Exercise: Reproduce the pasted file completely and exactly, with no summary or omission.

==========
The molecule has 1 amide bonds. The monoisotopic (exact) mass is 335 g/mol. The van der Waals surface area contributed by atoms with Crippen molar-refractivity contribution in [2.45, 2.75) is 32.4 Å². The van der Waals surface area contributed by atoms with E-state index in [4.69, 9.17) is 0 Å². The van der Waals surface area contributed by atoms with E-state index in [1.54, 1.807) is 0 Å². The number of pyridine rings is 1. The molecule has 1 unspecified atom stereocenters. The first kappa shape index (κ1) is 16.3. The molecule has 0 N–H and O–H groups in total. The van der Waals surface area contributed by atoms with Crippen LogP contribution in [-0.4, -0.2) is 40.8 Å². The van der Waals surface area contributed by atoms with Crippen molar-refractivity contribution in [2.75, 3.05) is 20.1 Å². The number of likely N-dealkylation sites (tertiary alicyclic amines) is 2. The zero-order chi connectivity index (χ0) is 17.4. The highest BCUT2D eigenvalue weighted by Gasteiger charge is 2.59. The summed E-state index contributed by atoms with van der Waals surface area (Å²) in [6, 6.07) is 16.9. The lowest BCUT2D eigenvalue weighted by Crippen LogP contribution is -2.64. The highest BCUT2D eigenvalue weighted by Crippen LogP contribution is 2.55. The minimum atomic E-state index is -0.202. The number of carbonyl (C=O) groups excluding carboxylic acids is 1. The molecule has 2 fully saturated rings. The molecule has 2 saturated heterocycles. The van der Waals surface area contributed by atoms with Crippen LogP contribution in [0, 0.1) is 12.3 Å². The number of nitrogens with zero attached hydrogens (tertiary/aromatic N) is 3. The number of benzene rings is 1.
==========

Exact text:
The molecule has 1 amide bonds. The monoisotopic (exact) mass is 335 g/mol. The van der Waals surface area contributed by atoms with Crippen molar-refractivity contribution in [2.45, 2.75) is 32.4 Å². The van der Waals surface area contributed by atoms with E-state index in [4.69, 9.17) is 0 Å². The van der Waals surface area contributed by atoms with E-state index in [1.54, 1.807) is 0 Å². The number of pyridine rings is 1. The molecule has 1 unspecified atom stereocenters. The first kappa shape index (κ1) is 16.3. The molecule has 0 N–H and O–H groups in total. The van der Waals surface area contributed by atoms with Crippen LogP contribution in [-0.4, -0.2) is 40.8 Å². The van der Waals surface area contributed by atoms with Crippen molar-refractivity contribution in [2.75, 3.05) is 20.1 Å². The number of likely N-dealkylation sites (tertiary alicyclic amines) is 2. The zero-order chi connectivity index (χ0) is 17.4. The highest BCUT2D eigenvalue weighted by Gasteiger charge is 2.59. The summed E-state index contributed by atoms with van der Waals surface area (Å²) in [6, 6.07) is 16.9. The lowest BCUT2D eigenvalue weighted by Crippen LogP contribution is -2.64. The highest BCUT2D eigenvalue weighted by Crippen LogP contribution is 2.55. The minimum atomic E-state index is -0.202. The number of carbonyl (C=O) groups excluding carboxylic acids is 1. The molecule has 2 fully saturated rings. The molecule has 2 saturated heterocycles. The van der Waals surface area contributed by atoms with Crippen LogP contribution in [0, 0.1) is 12.3 Å². The number of nitrogens with zero attached hydrogens (tertiary/aromatic N) is 3. The number of benzene rings is 1.